Offshore Drilling, Europe: at Russia 1, Portugal 0

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Man of the Match: With an early goal allowing Russia to play a very controlled match, the hosts were a series of above average if unspectacular performances. Still, there was one performance that should be particularly heartening to Russia supporters. Although Sergei Ignashevich may only have been slightly better than his teammates, the veteran defender showed a glimpse of a second life under Fabio Capello.

Ignashevich has always been a quality player, but under previous regimes he was often left exposed, the 33-year-old often found lacking after having his speed tested. Today, Russia’s organization left the veteran CSKA defender with clean up duty, his clearances (often aerial) helping to preserve the host’s control of the day.

Is it too simplistic to draw a line between Ignashevich and John Terry? They both veteran defenders who serve as cornerstones for teams Capello’s inherited, and in each case, their only flaw was deteriorating foot speed. Terry proved effective for England. Can Ignashevich be a similar, prolonged linchpin with Russia?

Packaged for takeaway:

  • It was a big win for Russia, if not necessarily an upset. Beating Portugal at home would have been expected when the draw came out, but for a team under a new regime, the result was a proof of concept.
  • That concept: A less free-wheeling Russia. Capello played a 4-2-3-1 (versus Portugal’s typical 4-3-3) that, consistent with the coach’s philosophies, was more opportunistic than persuasive.
  • Under Guus Hiddink and Dick Advocaat, Russia had been a team that often controlled the ball (consistent with those coaches’ philosophies), but in their first big game under Fabio Capello, the Russians proved capable of playing with out it.
  • That’s bigger news than it sounds. Before Capello, you’d expect Russia to eventually break down when they weren’t controlling the game. Even when they dominated the ball, there where still mistake prone (as evidenced in Euro 2012 and their playoff against Slovenia in 2010 World Cup qualifying). Early on, Capello’s solved that problem.
  • Of course, the early goal helped. A great, swift movement in the sixth minute saw play move from Viktor Fayzulin to Roman Shirokov, the Zenit midfielder hitting Aleksandr Kerzakhov with a through ball that put his club teammate on goal. Rui Patricio made an early dive right, leaving his net open for the match’s only goal.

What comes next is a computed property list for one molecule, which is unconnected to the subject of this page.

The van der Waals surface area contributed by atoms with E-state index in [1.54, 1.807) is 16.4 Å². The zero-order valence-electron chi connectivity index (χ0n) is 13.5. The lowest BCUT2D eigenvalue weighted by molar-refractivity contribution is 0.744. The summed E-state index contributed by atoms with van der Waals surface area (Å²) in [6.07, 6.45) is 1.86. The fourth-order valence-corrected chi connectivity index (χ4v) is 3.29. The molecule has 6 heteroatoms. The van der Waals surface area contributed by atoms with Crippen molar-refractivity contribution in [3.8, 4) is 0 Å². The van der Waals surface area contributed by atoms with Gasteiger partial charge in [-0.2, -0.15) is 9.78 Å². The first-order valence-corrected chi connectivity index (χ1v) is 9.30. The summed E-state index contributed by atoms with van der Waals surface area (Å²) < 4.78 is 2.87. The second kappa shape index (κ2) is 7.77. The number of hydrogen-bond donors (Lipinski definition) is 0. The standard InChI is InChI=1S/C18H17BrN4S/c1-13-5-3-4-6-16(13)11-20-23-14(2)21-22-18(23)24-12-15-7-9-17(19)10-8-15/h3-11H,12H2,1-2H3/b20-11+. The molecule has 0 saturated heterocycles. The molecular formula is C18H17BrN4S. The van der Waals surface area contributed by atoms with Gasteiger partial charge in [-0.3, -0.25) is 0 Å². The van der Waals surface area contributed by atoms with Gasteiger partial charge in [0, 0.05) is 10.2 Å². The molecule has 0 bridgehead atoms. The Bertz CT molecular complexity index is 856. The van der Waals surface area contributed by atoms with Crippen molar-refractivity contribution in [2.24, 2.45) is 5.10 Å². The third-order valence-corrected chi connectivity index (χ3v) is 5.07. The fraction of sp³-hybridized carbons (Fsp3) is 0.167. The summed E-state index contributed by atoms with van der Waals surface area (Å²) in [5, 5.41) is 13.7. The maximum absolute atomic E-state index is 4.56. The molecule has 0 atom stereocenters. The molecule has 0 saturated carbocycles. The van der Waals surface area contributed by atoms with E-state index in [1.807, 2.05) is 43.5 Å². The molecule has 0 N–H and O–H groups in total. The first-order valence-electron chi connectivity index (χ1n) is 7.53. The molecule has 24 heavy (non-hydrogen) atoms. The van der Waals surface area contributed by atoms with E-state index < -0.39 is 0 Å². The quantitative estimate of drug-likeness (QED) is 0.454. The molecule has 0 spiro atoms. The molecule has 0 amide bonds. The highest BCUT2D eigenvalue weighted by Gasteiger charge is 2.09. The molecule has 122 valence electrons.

• Perhaps predictably (given 84 minutes to chase an equalizer), Portugal went on to dominate possession. With Russia’s defense preventing the Seleccao from establishing any fluidity, Portugal was only able to get five shots on Igor Akinfeev despite holding 66 percent of the Opta possession.
  • Cristiano Ronaldo’s mood was the barometer. When his team is executing, he’s quieted by his determined. When his side becomes disjointed and can’t connect, that determination creates a mask of confusion, anger and betrayal, a look that was plastered on Ronaldo’s face at the Luzhniki.
  • Ronaldo’s standout moment came with the ball 40 yards away. On the left wing, he tried to make a far post run but took only a step before colliding with Russia right back Aleksandr Anyukov. Despite being three inches taller and (likely) 15-20 pounds heavier, Ronaldo went down in pain, rolling around as if his nose had been broken. You can imagine Anyukov’s confusion.
  • Once his simulation was done, Ronaldo looked up at the referee, flashed a forehead full of black rubber pellets, and implicitly asked why his lovely performance couldn’t draw a whistle, let alone a card.
  • The win keeps Russia perfect at the top of Group F: 3-0-0. They’ve yet to allow a goal, and with few challenges among the packet’s four other teams, Russia should maintain control of the group through their June trip to Lisbon.
  • For Portugal, the pressure is on not to drop points . If they do, Fabio Capello’s squad can almost guarantee a trip to Brazil with a draw at the Estadio da Luz, with Portugal again left to navigate the playoff round.

Barcelona’s Twitter hacked to claim Di Maria signing

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FC Barcelona had eyeballs popping across the Twitterverse for a solid 90 seconds there.

La Liga’s giants Tweeted out a welcome to Angel Di Maria, the current PSG and former Real Madrid star, with the hashtag #DiMariaFCB.

[ MORE: EFL Cup Tues. wrap ]

It was an odd Tweet for 4 a.m. local time, as humourously pointed out by our Andy Edwards, and the hackers were quick to claim credit before any Tweets could be deleted.

So if someone tells you Angel Di Maria is the latest member of Barcelona, be sure to stop the spread of fake news.